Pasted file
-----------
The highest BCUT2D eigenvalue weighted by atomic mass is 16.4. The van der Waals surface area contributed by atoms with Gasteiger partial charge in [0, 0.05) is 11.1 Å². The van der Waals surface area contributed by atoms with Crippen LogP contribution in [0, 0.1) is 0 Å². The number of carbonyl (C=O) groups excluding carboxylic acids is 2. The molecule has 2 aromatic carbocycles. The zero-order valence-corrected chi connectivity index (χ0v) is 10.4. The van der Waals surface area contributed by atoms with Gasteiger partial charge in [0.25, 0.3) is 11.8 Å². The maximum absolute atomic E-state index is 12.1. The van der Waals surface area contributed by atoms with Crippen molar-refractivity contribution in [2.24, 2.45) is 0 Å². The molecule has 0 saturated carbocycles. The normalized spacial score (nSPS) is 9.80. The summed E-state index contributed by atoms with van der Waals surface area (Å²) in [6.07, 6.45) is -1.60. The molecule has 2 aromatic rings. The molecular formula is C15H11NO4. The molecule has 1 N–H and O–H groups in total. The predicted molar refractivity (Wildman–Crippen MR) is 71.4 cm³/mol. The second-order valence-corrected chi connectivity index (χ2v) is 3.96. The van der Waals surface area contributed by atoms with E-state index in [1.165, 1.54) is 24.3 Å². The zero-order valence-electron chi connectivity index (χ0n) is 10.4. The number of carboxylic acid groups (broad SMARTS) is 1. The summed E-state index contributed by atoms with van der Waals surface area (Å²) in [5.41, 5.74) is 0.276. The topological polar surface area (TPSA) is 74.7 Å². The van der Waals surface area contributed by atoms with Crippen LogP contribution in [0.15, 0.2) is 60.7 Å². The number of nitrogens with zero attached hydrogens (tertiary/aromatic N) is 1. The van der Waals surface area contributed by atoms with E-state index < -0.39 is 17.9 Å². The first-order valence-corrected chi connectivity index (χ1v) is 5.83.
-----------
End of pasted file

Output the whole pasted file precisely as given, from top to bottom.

The highest BCUT2D eigenvalue weighted by atomic mass is 16.4. The van der Waals surface area contributed by atoms with Gasteiger partial charge in [0, 0.05) is 11.1 Å². The van der Waals surface area contributed by atoms with Crippen LogP contribution in [0, 0.1) is 0 Å². The number of carbonyl (C=O) groups excluding carboxylic acids is 2. The molecule has 2 aromatic carbocycles. The zero-order valence-corrected chi connectivity index (χ0v) is 10.4. The van der Waals surface area contributed by atoms with Gasteiger partial charge in [0.25, 0.3) is 11.8 Å². The maximum absolute atomic E-state index is 12.1. The van der Waals surface area contributed by atoms with Crippen molar-refractivity contribution in [2.24, 2.45) is 0 Å². The molecule has 0 saturated carbocycles. The normalized spacial score (nSPS) is 9.80. The summed E-state index contributed by atoms with van der Waals surface area (Å²) in [6.07, 6.45) is -1.60. The molecule has 2 aromatic rings. The molecular formula is C15H11NO4. The molecule has 1 N–H and O–H groups in total. The predicted molar refractivity (Wildman–Crippen MR) is 71.4 cm³/mol. The second-order valence-corrected chi connectivity index (χ2v) is 3.96. The van der Waals surface area contributed by atoms with E-state index in [1.165, 1.54) is 24.3 Å². The zero-order valence-electron chi connectivity index (χ0n) is 10.4. The number of carboxylic acid groups (broad SMARTS) is 1. The summed E-state index contributed by atoms with van der Waals surface area (Å²) in [5.41, 5.74) is 0.276. The topological polar surface area (TPSA) is 74.7 Å². The van der Waals surface area contributed by atoms with Crippen LogP contribution in [0.15, 0.2) is 60.7 Å². The number of nitrogens with zero attached hydrogens (tertiary/aromatic N) is 1. The van der Waals surface area contributed by atoms with E-state index < -0.39 is 17.9 Å². The first-order valence-corrected chi connectivity index (χ1v) is 5.83.